Weber State, 14-0 in 2003. The Wildcats earned all sorts of attention four years earlier with their NCAA Tournament upset of North Carolina, and in 2003 they become the first team to go unbeaten through the Big Sky in 34 years.
What Happened Next: Weber State held off Eastern Washington in the Big Sky Tournament final, but the Wildcats bowed out in their NCAA Tournament opener, 81-74 against Wisconsin.
Kansas, 16-0 in 2002. One of several formidable Kansas teams under Roy Williams, these Jayhawks were led by Drew Gooden, Kirk Hinrich and Nick Collison. The regular-season finale was a 95-92 win at rival Missouri that preserved the unbeaten Big 12 mark.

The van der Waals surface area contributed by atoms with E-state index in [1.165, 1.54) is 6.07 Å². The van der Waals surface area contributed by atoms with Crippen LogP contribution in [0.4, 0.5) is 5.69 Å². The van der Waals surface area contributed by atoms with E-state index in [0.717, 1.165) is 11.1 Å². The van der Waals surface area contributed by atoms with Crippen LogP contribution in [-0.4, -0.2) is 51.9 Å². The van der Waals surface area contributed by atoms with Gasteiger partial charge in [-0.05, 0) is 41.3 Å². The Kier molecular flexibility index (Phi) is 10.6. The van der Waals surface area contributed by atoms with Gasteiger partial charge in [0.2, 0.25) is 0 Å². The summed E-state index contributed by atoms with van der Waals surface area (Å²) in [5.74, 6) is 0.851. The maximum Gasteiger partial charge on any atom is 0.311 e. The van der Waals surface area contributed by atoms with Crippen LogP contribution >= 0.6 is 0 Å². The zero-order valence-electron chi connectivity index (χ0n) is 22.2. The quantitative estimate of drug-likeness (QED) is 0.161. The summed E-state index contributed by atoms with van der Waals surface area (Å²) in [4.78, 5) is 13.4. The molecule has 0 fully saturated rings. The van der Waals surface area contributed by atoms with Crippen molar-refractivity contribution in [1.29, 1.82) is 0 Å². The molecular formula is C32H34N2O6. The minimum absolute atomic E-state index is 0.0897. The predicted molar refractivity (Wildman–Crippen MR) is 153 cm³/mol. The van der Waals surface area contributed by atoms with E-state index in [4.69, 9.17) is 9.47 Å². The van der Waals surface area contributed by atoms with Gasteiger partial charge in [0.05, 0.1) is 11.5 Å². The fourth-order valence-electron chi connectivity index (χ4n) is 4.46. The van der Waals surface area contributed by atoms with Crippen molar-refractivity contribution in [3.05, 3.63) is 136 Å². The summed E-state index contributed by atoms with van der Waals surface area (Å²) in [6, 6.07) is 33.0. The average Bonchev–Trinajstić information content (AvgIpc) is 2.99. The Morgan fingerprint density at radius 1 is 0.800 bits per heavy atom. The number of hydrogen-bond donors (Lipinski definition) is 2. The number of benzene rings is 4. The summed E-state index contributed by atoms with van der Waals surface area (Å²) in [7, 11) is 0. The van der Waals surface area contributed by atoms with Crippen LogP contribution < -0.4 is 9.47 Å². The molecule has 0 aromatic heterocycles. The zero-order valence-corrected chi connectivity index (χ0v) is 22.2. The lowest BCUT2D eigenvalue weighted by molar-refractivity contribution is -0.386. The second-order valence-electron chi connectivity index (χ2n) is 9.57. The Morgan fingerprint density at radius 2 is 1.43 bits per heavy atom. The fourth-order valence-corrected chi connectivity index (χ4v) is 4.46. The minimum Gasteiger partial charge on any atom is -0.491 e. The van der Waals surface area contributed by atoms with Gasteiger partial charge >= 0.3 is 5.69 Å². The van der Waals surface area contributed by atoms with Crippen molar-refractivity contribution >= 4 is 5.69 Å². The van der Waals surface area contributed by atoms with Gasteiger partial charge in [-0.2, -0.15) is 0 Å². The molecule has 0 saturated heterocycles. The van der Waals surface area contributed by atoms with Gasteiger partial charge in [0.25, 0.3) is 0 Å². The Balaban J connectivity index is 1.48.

What Happened Next: Kansas finally lost in the Big 12 Tournament title game, to Oklahoma, but that was just a bump in the road. The Jayhawks made it to the Final Four before falling to Maryland in the national semifinals.
Duke, 16-0 in 1999. Elton Brand, Trajan Langdon, Shane Battier and the Blue Devils romped through their conference schedule with staggering ease. Only one ACC team managed to hold the margin in single digits against Duke — Georgia Tech lost 87-79 to the Blue Devils.
What Happened Next: The ACC Tournament was more of the same, with the Blue Devils beating rival North Carolina in the final. Duke entered the national title game against Connecticut on a 32-game winning streak, but the Huskies prevailed 77-74.
Utah, 14-0 in 1999. A year after making it to the national championship game, Rick Majerus coached Utah through the WAC season without a loss. The Andre Miller-led Utes were clearly the class of the league.